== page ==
The Slugfest for Market Sentiment: Inflation vs Profits

As companies this earnings season generally announce stellar results and outperform expectations, investors find themselves buoyed by optimism. However, this enthusiasm is tempered by the specter of elevated inflation.

First, let’s look at the latest inflation data. The producer price index (PPI) for April was released by the U.S Bureau of Labor Statistics (BLS) on Tuesday and it came in a bit warm. The PPI, which measures wholesale prices, was 2.2% for the 12 months ended in April, a gain that’s higher than the 1.8% witnessed in March.

But better inflation news arrived Wednesday, when the BLS reported that the consumer price index (CPI) eased in April, providing a modicum of relief for consumers although still holding above levels that don’t augur an imminent interest rate cut.

The CPI rose 0.3% from March, slightly below the consensus estimate for 0.4%. On a 12-month basis, the CPI increased 3.4%, in line with expectations.

Excluding the volatile components of food and energy, the ”core” inflation reading came in at 0.3% monthly and 3.6% on an annual basis, both as forecast. The core 12-month inflation reading was the lowest since April 2021; the monthly increase was the smallest since December (see chart).

The latest CPI report was positive news, but until we get a clearer indication that inflation is on a steady long-term decline, inflation readings will continue to whipsaw the markets. Investors will be on edge in advance of every inflation report.

Earnings momentum bolsters market sentiment…

In a financial world where each economic data point is meticulously scrutinized for its implications on Federal Reserve policy, the fundamental driver of long-term market returns—corporate profits—often remains in the shadows.

However, the market’s upward trajectory over the past three weeks has been propelled by a robust earnings season that aligns perfectly with the rally, signaling ongoing economic expansion and profit growth.

About 92% of S&P 500 companies have reported first quarter 2024 earnings so far. Profitability has rebounded, shedding the pressures experienced throughout 2022 and part of 2023, with input-cost inflation now showing signs of moderation.

First quarter outcomes for the S&P 500, coupled with promising company guidance, have bolstered confidence in the trajectory of full-year earnings, which are expected to surpass year-over-year growth of 10%, according to FactSet.

Historically, analysts tend to pare back their optimistic initial earnings projections by approximately 4% over the course of a year (that’s the averaged since 1994). Surprisingly, in 2024, earnings revisions have defied this norm, remaining steady despite concerns surrounding inflation, interest rates and economic conditions.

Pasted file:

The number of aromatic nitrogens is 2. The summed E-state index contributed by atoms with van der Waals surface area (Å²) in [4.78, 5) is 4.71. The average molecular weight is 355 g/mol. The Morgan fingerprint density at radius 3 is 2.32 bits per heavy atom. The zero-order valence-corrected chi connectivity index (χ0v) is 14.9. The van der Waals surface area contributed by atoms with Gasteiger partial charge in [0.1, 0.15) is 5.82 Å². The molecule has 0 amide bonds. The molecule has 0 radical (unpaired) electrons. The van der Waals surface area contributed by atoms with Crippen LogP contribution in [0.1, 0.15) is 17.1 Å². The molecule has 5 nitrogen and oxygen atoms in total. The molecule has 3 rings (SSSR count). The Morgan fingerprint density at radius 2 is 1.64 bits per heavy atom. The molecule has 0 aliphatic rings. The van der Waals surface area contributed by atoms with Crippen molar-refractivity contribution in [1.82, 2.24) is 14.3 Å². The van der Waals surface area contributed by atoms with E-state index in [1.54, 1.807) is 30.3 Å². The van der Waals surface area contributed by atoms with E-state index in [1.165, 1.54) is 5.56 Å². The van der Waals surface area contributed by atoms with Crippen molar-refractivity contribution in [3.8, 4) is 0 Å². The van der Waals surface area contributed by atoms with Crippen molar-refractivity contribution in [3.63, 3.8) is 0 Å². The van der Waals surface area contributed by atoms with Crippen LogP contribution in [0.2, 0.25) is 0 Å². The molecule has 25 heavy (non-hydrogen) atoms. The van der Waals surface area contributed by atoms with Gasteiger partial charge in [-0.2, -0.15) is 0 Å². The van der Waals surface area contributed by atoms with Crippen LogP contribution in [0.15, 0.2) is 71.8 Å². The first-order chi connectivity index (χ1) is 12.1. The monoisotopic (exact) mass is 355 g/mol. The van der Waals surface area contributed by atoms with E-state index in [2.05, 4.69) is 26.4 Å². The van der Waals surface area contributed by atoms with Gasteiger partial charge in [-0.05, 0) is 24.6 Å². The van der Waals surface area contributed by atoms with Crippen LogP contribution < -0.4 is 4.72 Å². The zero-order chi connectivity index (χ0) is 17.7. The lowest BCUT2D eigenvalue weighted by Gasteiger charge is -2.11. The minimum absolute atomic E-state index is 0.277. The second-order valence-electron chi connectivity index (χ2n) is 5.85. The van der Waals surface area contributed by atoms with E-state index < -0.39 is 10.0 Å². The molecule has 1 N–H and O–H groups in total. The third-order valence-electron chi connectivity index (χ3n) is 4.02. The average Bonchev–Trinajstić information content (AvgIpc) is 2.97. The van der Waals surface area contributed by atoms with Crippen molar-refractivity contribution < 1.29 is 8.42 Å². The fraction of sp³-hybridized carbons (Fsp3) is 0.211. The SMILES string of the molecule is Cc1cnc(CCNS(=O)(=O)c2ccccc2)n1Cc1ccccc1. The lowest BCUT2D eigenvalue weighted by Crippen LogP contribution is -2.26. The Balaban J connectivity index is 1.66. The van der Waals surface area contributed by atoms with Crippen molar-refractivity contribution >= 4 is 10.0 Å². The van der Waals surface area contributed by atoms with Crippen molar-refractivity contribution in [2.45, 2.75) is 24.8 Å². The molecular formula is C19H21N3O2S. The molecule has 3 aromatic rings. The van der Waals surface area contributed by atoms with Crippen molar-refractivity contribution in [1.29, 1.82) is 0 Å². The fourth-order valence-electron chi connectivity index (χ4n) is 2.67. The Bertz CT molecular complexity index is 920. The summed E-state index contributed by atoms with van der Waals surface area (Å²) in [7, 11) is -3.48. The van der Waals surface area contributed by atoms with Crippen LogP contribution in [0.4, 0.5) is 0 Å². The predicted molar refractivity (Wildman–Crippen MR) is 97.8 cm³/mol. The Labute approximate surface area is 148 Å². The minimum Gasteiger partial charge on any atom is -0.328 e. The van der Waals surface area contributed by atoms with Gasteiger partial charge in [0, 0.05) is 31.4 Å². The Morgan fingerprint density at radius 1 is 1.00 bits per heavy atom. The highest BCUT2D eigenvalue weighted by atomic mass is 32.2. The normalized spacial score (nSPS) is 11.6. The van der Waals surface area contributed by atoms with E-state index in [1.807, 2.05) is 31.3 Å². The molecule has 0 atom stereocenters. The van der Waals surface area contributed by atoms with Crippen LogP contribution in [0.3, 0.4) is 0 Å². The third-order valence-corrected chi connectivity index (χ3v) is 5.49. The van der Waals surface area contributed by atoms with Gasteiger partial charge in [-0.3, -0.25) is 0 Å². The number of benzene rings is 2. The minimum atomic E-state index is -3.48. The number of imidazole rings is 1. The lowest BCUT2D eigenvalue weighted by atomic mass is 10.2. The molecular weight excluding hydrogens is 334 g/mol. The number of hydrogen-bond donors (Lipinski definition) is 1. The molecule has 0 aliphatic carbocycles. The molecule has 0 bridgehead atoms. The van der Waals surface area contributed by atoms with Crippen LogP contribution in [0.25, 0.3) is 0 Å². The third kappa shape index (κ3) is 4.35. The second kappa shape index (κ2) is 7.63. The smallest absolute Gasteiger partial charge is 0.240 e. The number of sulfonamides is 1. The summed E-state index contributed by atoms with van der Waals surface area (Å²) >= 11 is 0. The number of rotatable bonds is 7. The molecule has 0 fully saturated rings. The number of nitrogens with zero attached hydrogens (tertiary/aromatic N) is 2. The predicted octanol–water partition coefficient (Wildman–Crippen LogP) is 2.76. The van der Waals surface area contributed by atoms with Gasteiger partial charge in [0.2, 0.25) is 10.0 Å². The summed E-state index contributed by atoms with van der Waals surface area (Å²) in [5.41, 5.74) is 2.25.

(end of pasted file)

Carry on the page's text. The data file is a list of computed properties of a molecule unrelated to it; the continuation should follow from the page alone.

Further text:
Companies that have reported positive earnings surprises for Q1 have witnessed an average price increase of +0.9% two days before the earnings release through two days after the earnings release. Conversely, companies that have reported negative Q1 earnings surprises have seen an average price decrease of -2.8% two days before release through two days after.

As we approach the end of the first quarter earnings season, here are key insights:

  • Big Tech’s investment in artificial intelligence (AI) is accelerating.
  • Analysts foresee earnings growth expanding beyond Big Tech, which bodes well for markets.
  • Consumer spending remains robust, despite initial concerns about consumer fatigue.
  • Companies have provided better-than-expected guidance, defying typical patterns.

Stock prices are hovering close to all-time highs, standing approximately 8% above the previous peak of the bull market in early 2022, mirroring the growth in earnings.

The upshot: Despite uncertainty regarding the Fed’s future policies and concerns about the raucous U.S. presidential election, the strong growth of corporate earnings continues to bolster market advances. Corporate profitability is winning the fight for investor sentiment.

The main U.S. stock market indices closed sharply higher Wednesday as follows:

  • DJIA: +0.88%
  • S&P 500: +1.17%
  • NASDAQ: +1.40%
  • Russelll 2000: +1.14%

The S&P 500 posted its 23rd record in 2024, topping 5,300 for the first time. The benchmark 30-year U.S. Treasury yield fell 1.70% to settle at 4.51%.

Read This Story: The Stubborn Bulls Defy The Naysayers

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John Persinos is the editorial director of Investing Daily.

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